Crazy Stone: Jadeite Trade between China and Myanmar

Jadeite is fetishized by the Chinese and has become the most expensive type of jade in the Chinese market. ‚ÄúThis is the result of the continuous territorialization of powers in a multidimensional space,” says Mingyue Yang (UAntwerpen and Yunnan University). “It has led to the rising price of jadeite, restructured new jade culture and affected the political landscape of northern Myanmar.” (Text: Mingyue Yang)

Although many varieties of jade have been used by the Chinese as symbols in history, what they desire most today is jadeite from Myanmar. The high demand and the continuing war situation in the northern part of Myanmar has caused the price of jadeite to rise exorbitantly. For her doctoral research, Mingyue Yang tracked the movement of jadeite and the activities of participating ethnic groups between Myanmar and China.

Cognitive jadeite

From its discovery to the present, jadeite has experienced cognition and evaluation by different cross-cultural groups. “The Chinese initially thought they were just ordinary stones, not jade,” Mingyue says. “Northern Myanmar is mainly the territory of the Shan and Kachin people. They have no jade culture and jadeite is not valuable. The jade culture was brought here through the expansion of the Han regime to the southwest and the migration of Han people during the Ming and Qing Dynasties. The precious feicui (jadeite) from distant and mysterious places was gradually accepted by the upper class as jade.”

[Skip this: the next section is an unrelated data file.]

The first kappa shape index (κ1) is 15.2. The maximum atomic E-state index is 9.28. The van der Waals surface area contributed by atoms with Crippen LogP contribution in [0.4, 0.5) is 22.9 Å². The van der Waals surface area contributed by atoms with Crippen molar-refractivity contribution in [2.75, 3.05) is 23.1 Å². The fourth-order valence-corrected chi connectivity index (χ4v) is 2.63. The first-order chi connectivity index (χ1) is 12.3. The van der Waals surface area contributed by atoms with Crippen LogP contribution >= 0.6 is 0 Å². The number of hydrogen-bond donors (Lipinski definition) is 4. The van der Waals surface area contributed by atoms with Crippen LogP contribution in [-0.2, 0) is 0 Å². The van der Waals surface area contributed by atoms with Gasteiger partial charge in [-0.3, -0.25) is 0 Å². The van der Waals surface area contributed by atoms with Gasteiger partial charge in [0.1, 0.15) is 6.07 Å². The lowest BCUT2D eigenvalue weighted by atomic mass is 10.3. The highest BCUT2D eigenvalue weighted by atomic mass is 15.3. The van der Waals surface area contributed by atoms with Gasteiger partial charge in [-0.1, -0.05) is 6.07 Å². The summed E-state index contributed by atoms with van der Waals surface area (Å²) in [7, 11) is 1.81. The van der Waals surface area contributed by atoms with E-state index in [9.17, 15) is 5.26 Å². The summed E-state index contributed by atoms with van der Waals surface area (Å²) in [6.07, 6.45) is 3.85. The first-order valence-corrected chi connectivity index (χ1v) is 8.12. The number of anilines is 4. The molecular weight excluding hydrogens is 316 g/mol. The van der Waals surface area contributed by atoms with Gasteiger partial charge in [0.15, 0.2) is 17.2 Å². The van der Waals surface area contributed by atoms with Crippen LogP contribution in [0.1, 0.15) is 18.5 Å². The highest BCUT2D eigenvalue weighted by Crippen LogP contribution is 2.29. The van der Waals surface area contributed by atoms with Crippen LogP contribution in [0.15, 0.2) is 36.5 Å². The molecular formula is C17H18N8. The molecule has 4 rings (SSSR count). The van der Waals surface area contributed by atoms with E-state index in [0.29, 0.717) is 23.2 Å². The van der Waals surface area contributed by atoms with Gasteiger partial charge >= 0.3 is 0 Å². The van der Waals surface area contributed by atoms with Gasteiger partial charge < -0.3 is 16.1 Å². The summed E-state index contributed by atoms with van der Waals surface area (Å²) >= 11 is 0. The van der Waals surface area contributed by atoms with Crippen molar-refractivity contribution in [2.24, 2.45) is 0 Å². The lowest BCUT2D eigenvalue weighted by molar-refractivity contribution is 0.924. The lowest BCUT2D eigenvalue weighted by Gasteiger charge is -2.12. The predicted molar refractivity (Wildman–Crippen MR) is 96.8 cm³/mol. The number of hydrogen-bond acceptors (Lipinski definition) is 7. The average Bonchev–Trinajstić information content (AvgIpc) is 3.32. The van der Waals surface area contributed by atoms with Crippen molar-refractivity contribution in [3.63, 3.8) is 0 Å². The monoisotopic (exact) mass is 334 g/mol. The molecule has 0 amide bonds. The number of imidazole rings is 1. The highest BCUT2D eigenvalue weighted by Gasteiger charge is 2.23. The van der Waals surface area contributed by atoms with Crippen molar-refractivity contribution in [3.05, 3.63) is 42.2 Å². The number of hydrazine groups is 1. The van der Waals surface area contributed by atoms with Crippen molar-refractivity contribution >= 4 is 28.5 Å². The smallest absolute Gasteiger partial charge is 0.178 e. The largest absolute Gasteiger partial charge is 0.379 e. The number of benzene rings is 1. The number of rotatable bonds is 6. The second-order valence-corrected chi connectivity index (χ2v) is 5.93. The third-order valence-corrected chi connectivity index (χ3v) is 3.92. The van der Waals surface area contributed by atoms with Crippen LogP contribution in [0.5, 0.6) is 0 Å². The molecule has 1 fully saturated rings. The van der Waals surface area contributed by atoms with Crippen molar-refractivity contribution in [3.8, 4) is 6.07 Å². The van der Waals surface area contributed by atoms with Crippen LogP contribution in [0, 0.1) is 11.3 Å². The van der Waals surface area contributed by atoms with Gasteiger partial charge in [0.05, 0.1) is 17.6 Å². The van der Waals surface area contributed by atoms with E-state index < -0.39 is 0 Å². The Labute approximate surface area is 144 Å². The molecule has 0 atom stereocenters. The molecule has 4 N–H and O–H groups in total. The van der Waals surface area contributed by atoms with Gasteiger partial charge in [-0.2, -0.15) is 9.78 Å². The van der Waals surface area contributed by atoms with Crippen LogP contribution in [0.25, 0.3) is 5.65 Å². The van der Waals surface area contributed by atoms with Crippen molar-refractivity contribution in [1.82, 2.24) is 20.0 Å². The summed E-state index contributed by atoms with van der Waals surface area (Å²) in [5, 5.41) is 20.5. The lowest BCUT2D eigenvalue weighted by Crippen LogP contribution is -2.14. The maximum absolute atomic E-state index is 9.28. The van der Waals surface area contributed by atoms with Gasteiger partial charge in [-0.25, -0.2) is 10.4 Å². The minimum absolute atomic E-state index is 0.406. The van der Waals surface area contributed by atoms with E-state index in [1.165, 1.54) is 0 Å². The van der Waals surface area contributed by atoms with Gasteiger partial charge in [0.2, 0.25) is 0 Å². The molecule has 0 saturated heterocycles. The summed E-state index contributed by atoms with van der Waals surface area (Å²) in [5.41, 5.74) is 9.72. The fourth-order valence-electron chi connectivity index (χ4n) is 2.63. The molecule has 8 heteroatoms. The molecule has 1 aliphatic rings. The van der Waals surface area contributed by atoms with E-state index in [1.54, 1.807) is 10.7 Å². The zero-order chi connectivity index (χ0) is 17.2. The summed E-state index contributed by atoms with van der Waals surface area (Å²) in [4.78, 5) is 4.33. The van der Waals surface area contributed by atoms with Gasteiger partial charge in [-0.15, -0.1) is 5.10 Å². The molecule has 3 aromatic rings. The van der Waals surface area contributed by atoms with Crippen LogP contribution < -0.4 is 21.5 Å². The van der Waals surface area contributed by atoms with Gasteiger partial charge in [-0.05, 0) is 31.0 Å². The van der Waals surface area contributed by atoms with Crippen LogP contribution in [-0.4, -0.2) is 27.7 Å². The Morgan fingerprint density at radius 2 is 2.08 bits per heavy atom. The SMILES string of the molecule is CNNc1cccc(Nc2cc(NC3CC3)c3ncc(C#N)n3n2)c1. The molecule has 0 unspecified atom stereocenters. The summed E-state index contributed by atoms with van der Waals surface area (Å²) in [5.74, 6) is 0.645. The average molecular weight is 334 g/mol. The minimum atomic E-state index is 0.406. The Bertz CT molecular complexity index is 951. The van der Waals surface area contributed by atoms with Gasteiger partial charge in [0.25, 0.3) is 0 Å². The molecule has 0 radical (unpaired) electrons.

Interestingly, Europeans also cognitive jadeite. Mingyue explains: “After the British colonized Myanmar, explorers entered the Kachin Mountains and found that the Kachin were trading this treasure with Chinese traders. The mineral specimen they brought back was named jadeite after physical and chemical examination.”

Territorialization of different powers

After boundaries demarcated, China and Myanmar divided the origin and market of jadeite. Powers such as countries, localities, ethnic groups, and business groups all want to make profits from it.

They all have their own reasons, Mingyue explains: “Selling jadeite is not just a survival strategy, participants seek huge profits. There have even risen territorial conflicts between the Kachin and Burmese. More participants find ways to participate, through legal and illegal actions, and new value is created. Ultimately, it shaping the scarcity of jadeite.”


Mingyue Yang |